For the audience – who have followed and witnessed Na Kamalei’s success – this was a continuation of a shared journey. The intermission was ripe with whopping howdy-dos, hugs and kisses, long-time-no-see expressions, and catch-up-and-talk story reunion. The spectators brought lei and sweets for the king of ho’olaulea, and leadership and fellowship were evident.
— This is one heck of a halau; the fellas generally sing while dancing, adding modernity to some of the fun stuff. Yep, there are kahiko and ‘auona moments, but humor and joy are ingredients in the choice of material and execution.
— The lads are always immaculately and stylishly costumed, whether it’s ti leaf motif, aloha shirts and jeans, dress shirt with tie. The looks matter, and the hues are coordinated.
— Almost always, fresh lei adorn the dancers’ necks. Sometimes, nut and shell leis rule.
— There are selective surprises. The return of prolific Kaipo Hale (Cazimero’s best buddy) to reflect on what it’s like being in the halau ranks, circa 1975 in the awkward but savvy launch of the group, was a joyous revelation of lessons learned, never forgotten, and the links of brotherhood camaraderie gained.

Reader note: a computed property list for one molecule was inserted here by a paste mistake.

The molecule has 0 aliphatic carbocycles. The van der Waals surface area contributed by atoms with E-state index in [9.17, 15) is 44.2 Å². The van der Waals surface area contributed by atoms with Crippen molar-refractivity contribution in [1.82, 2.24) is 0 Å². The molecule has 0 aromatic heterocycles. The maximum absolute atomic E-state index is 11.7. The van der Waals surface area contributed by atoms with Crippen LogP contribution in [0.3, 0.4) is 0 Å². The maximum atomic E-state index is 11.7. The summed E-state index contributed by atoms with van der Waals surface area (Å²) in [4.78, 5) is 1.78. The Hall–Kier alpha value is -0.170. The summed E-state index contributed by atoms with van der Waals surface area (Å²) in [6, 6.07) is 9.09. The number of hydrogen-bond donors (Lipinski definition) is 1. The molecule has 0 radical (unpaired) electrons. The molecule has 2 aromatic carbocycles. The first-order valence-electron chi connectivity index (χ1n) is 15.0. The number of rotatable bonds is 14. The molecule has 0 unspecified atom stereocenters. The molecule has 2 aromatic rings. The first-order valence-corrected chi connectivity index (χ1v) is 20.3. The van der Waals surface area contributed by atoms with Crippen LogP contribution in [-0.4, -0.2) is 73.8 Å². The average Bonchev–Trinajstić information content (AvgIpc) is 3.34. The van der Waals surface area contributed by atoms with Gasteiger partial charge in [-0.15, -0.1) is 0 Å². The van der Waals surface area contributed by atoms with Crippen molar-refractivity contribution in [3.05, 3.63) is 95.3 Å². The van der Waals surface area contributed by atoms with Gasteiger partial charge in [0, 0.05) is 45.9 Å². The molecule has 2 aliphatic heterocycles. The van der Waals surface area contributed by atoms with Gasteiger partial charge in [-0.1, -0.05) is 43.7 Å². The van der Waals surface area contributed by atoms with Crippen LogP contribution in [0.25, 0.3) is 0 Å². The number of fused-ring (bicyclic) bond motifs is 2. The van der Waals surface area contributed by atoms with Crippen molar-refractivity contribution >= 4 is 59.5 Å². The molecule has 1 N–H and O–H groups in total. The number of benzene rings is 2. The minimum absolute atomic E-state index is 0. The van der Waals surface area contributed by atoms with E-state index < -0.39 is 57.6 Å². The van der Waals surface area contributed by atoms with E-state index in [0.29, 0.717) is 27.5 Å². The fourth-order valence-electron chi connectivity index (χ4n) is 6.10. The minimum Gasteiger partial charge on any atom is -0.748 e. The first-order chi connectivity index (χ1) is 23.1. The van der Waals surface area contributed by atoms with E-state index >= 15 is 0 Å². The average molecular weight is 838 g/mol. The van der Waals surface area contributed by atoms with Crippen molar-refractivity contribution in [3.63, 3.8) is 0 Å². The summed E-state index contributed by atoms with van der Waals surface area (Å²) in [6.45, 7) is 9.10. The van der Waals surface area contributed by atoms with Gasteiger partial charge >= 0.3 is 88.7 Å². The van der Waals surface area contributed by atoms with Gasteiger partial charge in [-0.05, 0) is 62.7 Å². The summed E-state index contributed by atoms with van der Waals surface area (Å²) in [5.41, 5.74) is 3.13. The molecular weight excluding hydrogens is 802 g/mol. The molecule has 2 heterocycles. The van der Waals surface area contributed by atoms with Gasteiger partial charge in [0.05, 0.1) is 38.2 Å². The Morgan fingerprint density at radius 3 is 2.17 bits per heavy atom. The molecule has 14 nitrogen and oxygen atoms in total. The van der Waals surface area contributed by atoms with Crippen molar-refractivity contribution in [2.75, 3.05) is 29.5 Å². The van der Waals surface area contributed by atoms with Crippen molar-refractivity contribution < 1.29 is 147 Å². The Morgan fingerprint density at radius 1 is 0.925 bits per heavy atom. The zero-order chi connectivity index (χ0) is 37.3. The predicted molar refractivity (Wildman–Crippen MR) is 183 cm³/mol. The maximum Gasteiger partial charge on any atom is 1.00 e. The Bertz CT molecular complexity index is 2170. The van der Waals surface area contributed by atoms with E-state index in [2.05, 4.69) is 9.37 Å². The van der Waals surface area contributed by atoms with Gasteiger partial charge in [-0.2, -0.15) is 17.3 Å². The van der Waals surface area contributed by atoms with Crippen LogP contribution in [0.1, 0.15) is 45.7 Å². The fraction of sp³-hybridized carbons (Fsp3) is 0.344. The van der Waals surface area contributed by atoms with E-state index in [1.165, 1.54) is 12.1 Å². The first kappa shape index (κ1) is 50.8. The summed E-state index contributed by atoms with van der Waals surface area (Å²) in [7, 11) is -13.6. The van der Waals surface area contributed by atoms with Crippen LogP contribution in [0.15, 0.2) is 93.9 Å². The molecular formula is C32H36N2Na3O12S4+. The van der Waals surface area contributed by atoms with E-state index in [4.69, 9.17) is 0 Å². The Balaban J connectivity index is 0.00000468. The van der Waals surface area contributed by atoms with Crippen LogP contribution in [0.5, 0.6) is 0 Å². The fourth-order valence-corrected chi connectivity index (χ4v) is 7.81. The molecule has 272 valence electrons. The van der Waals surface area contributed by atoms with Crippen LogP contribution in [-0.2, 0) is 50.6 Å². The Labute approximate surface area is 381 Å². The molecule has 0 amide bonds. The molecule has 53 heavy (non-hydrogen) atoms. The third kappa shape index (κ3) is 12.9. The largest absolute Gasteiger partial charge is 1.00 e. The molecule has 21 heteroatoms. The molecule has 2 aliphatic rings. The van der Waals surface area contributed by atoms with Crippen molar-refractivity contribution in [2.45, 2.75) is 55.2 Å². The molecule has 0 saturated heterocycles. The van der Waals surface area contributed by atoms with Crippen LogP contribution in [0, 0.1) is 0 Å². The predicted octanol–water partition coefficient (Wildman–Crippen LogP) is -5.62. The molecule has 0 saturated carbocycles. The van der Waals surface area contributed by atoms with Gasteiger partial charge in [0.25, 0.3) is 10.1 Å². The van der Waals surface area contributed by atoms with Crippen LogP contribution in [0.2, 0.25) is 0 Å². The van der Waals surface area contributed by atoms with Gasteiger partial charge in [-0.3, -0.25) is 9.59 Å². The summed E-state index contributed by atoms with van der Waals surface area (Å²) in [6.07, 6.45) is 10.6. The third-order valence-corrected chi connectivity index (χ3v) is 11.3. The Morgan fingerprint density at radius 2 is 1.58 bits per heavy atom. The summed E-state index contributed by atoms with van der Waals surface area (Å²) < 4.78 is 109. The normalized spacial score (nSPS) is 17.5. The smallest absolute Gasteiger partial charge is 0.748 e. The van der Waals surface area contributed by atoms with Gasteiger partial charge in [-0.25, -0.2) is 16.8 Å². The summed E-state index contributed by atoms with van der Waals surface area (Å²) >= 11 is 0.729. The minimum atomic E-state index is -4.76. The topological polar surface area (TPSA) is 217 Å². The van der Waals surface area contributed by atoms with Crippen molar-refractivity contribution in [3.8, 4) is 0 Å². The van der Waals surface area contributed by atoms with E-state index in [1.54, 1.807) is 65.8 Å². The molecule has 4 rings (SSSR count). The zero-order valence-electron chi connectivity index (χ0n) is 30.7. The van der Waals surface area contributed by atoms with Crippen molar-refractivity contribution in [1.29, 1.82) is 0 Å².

— Cazimero attempted to theme his playlist, beginning with a projection of his personal desk at home, where his brainstorming and theories evolve. The mele here began with a casual “War Chant,” and familiar fare featuring hula soloist U‘ilani Lum on “Kuamo ‘o,” Ki Quilloy singing and Kaohi Daniels dancing on “Destiny,” and Zach Lum sharing his falsetto tones on “Ahulili.” A Travel Desk segment uncorked a splendid Big Island medley of “Ho’ea,” “Keawa ‘iki,” “Kona Kai Opua,” and “Mahai‘ula,” and a rhapsodic Punahele Moleta treatment of “Ikona” with hula by Sky Perkins. And dancer Parker Spencer had his moment of glory, with swishing arms, on the ensemble hula to “Little Grass Shack.”
— After intermission, “Hula Guys” with the dancers also vocalizing, reflected the kind of sustenance within the halau.